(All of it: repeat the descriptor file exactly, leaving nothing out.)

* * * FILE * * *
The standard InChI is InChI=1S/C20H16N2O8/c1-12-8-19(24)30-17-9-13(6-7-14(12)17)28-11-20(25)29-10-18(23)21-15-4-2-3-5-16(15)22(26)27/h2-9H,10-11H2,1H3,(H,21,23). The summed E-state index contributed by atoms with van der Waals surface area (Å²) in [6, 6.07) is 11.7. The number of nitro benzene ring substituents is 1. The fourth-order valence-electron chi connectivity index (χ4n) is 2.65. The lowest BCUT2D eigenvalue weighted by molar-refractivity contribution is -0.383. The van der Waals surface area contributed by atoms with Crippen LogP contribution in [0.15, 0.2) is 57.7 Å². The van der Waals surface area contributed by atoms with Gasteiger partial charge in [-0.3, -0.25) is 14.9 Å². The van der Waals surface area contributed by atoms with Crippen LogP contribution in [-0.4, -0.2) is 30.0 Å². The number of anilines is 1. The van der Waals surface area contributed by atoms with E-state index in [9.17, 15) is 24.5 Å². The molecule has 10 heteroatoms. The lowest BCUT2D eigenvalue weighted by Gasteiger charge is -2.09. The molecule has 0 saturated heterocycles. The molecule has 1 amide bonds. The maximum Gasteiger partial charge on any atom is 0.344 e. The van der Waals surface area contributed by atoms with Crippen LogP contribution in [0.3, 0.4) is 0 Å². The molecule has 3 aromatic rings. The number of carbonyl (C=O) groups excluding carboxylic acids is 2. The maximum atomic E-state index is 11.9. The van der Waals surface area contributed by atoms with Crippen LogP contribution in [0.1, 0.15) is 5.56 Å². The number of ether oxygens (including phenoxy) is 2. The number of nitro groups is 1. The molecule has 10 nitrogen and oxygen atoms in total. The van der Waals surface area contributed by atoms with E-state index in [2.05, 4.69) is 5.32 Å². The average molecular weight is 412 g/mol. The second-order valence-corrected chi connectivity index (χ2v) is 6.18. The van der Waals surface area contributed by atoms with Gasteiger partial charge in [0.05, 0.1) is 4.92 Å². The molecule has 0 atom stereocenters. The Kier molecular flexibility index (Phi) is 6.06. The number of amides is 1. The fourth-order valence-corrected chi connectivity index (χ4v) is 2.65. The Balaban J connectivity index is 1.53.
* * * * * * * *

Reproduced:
The standard InChI is InChI=1S/C20H16N2O8/c1-12-8-19(24)30-17-9-13(6-7-14(12)17)28-11-20(25)29-10-18(23)21-15-4-2-3-5-16(15)22(26)27/h2-9H,10-11H2,1H3,(H,21,23). The summed E-state index contributed by atoms with van der Waals surface area (Å²) in [6, 6.07) is 11.7. The number of nitro benzene ring substituents is 1. The fourth-order valence-electron chi connectivity index (χ4n) is 2.65. The lowest BCUT2D eigenvalue weighted by molar-refractivity contribution is -0.383. The van der Waals surface area contributed by atoms with Crippen LogP contribution in [0.15, 0.2) is 57.7 Å². The van der Waals surface area contributed by atoms with Gasteiger partial charge in [-0.3, -0.25) is 14.9 Å². The van der Waals surface area contributed by atoms with Crippen LogP contribution in [-0.4, -0.2) is 30.0 Å². The number of anilines is 1. The van der Waals surface area contributed by atoms with E-state index in [9.17, 15) is 24.5 Å². The molecule has 10 heteroatoms. The lowest BCUT2D eigenvalue weighted by Gasteiger charge is -2.09. The molecule has 0 saturated heterocycles. The molecule has 1 amide bonds. The maximum Gasteiger partial charge on any atom is 0.344 e. The van der Waals surface area contributed by atoms with Crippen LogP contribution in [0.3, 0.4) is 0 Å². The molecule has 3 aromatic rings. The number of carbonyl (C=O) groups excluding carboxylic acids is 2. The maximum atomic E-state index is 11.9. The van der Waals surface area contributed by atoms with Crippen LogP contribution in [0.1, 0.15) is 5.56 Å². The number of ether oxygens (including phenoxy) is 2. The number of nitro groups is 1. The molecule has 10 nitrogen and oxygen atoms in total. The van der Waals surface area contributed by atoms with E-state index in [2.05, 4.69) is 5.32 Å². The average molecular weight is 412 g/mol. The second-order valence-corrected chi connectivity index (χ2v) is 6.18. The van der Waals surface area contributed by atoms with Gasteiger partial charge in [0.05, 0.1) is 4.92 Å². The molecule has 0 atom stereocenters. The Kier molecular flexibility index (Phi) is 6.06. The number of amides is 1. The fourth-order valence-corrected chi connectivity index (χ4v) is 2.65. The Balaban J connectivity index is 1.53.